There hasn’t been much sun in sunny So Cal lately but yesterday the clouds parted for a time (a brief respite between rainstorms) so we grabbed our jackets and headed out. I had wanted to visit another of the California missions, one I had not been to in roughly 30 years, the Jewel of the Missions, Mission San Juan Capistrano. Hubby had never been so I was anxious for him to see this magnificent little sliver of California history.
This jewel was consecrated on October 30, 1775 by Father Fermín Lasuén but mere weeks later was abandoned as a revolt in San Diego took soldiers and padres away and it wasn’t until All Saints’ Day, November 1, 1776, that Father Junipero Serra re-founded the Mission. This was the 7th of the 21 California missions, and like the previous six, San Juan Capistrano was established to expand Spain’s territory boundaries and spread Christianity to the Native Americans.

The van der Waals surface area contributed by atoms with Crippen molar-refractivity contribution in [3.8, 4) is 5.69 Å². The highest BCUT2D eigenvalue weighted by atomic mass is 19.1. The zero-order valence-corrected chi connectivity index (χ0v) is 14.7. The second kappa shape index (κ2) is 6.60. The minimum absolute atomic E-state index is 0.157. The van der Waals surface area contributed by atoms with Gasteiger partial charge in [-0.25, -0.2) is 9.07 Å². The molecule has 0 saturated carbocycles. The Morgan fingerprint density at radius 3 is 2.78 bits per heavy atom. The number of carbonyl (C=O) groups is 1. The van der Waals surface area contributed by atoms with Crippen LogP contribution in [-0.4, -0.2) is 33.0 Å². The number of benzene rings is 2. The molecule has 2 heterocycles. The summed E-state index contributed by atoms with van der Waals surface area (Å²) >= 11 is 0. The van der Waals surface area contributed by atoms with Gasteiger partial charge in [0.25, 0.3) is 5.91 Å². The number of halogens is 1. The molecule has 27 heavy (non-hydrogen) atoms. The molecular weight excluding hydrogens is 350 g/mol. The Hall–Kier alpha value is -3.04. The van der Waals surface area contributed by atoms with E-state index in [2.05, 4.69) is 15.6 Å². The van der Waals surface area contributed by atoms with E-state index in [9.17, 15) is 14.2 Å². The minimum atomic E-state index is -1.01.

Despite the dramatic changes that Christianity brought to the Native Americans, the Mission grew to a population of over 1000 by 1806 and The Great Stone Church had been completed, a stunning piece of architecture built in the classical Greco-Roman styling. Many modern-day architects have dubbed this the “American Acropolis”.
Bells were vitally important to the daily life of all the missions, being rung at mealtimes, for religious services, funerals, births, etc. and the Great Stone Church had a massive 120-foot bell tower, which could be seen and heard for more than 10 miles. On the morning of December 8, 1812, tragedy struck when a 7.0 magnitude earthquake shook the earth, completely destroying the bell tower and the main body of the church. Forty worshipers who were attending mass at the time, along with two boys who had been ringing the bells, lost their lives as they were buried under the rubble. Thus began the decline of Mission San Juan Capistrano.
The four bells from the bell tower were salvaged from the wreckage and today stand in a brick companario (bell wall). The Great Stone Church has never been reconstructed as no one at that time had the construction expertise needed for such a daunting task. In 2002 the renown World Monuments Fund put “The Great Stone Church” on its List of 100 Most Endangered Sites. A series of retrofits was completed on the church in 2004 at great cost.